In the discombobulating world Etherborn, the laws of physics have been given a refresh. It’s a puzzle-platformer where you experience gravity perpendicular to the surface you’re currently standing on. This is something that makes a whole lot more sense when you actually see it in action.

After having just been born into a strange new world, you’ll head out to search for the source of a disembodied voice that continues to call to you throughout. It’s not a particularly welcoming voice, with it intentionally coming across as an ethereal narrator rather than an actual, reachable person.

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You progress by scaling a gargantuan tree, only being held back by the occasional roots that can be torn away through completing levels. As I was playing it in my living room, members of my family would stop, stare, then say something along the lines of “oh, that’s cool” before getting on with their day. And, yeah, it can absolutely conjure up some striking visuals from time to time, with clear inspiration having been drawn from 20th-century artists such as M.C. Escher and Giorgio de Chirico.

Its aesthetic qualities come together to create a sleepy vibe, from the soft, hazy visuals and the calming score to the slight and pleasing rumble of the Joy-Cons. I was genuinely close to nodding off more than a couple times during my playthrough, which wouldn’t exactly be a plus with any other game.

While you could easily draw comparisons between Etherborn and something like the Monument Valley games, the reality is that it’s less about messing with perspective to reach wonderful “aha!” moments and more about painstakingly searching each and every structure for, what are in effect, giant glowing keys.

This focus on exploration-based puzzling wouldn’t be an issue if the game made full use of its perspective-shifting premise. But it doesn’t; not by a long shot. The environments and their challenges remain much the same throughout. It introduces plenty of ideas – toxic goo, rapidly-appearing barriers, etc – then does almost nothing with them.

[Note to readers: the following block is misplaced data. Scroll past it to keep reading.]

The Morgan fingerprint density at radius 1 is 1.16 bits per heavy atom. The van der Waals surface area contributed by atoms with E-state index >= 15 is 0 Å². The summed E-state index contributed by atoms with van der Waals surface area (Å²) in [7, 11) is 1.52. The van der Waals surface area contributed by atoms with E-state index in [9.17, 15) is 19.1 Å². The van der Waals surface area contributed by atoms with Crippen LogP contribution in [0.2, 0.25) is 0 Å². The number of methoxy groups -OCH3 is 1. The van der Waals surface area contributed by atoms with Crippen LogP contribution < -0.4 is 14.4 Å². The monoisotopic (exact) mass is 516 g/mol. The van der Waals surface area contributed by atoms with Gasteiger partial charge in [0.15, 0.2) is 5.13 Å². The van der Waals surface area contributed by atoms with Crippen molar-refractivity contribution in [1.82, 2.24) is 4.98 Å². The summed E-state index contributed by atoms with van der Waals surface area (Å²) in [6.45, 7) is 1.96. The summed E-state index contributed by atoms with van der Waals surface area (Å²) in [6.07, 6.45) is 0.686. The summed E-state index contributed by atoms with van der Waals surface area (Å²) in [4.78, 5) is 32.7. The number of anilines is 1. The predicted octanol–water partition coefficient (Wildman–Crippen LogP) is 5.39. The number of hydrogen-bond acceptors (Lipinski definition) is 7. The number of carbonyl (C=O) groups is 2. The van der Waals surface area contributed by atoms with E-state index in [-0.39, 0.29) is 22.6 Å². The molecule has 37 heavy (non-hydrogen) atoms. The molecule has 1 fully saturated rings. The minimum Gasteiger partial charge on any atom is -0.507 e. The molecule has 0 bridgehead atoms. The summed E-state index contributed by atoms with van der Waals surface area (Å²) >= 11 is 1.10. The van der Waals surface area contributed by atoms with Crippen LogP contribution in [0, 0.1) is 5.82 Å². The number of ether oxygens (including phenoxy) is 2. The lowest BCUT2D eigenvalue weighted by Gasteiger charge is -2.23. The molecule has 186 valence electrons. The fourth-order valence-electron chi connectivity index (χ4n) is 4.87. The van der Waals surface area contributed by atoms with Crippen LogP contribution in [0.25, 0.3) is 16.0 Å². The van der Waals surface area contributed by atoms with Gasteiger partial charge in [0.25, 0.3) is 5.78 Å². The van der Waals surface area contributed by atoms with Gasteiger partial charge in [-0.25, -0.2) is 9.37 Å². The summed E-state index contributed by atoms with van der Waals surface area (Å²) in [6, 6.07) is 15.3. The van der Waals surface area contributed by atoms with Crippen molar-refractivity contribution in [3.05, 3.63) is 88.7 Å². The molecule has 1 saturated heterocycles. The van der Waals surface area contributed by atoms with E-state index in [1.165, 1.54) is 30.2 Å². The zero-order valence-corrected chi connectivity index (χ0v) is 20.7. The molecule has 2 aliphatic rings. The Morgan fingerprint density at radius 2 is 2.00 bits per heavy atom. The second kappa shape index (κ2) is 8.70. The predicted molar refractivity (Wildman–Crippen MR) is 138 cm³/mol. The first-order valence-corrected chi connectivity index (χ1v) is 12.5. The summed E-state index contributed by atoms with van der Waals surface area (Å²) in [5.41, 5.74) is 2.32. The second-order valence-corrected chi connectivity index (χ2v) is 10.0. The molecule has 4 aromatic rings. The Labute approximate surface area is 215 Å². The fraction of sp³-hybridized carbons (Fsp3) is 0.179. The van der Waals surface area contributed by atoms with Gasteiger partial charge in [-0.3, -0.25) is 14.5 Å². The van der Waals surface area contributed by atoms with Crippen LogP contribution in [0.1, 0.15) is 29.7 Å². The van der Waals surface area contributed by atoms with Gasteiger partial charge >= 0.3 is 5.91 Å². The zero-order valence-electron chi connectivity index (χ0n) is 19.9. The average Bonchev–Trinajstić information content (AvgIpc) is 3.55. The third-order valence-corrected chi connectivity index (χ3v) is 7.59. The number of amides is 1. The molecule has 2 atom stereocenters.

There was one point where I saw a platform far off in the distance that I realised was technically below me, so I jumped off the side of the world and came crashing down onto it. This was one of the perhaps 3 times the game’s exploration was advanced beyond the most basic of platforming challenges.

Too often does it feel like the challenge stems not from any sort of recognisable puzzles but from the requirement to tediously explore every nook and cranny of the levels. By the time you’ve reached the fourth and fifth chapters, the structures have grown so sizable that it becomes tricky to remember where you’ve been and what hidden paths you’re yet to explore. If I hadn’t already been aware that the game was wrapping up, I might well have just stopped playing then and there.

And while you can manipulate it slightly, the camera often conceals what would otherwise be a blindingly obvious pathway, meaning you end up having to rely on the little curves that signal exactly where you can switch perspective/gravity itself.

It’s telling that its most effective moments are the ones where you’re simply travelling between areas, between yet another elaborately constructed though tedious structure, between the game proper.

It certainly looks good and sounds even better, but, at every turn, you can feel it straining to add up to more than just another aesthetically pleasing indie. It falls into the same troubles that so many games of its type do where the intended impact, whether emotional or in some way spiritual, is seen but never felt.

I’ll perhaps carry some of its visuals and moments of quiet wandering with me, though there’s nothing here that sinks its claws in, challenges you, or carries weight: Etherborn is ultimately fleeting in both gameplay and memorability.

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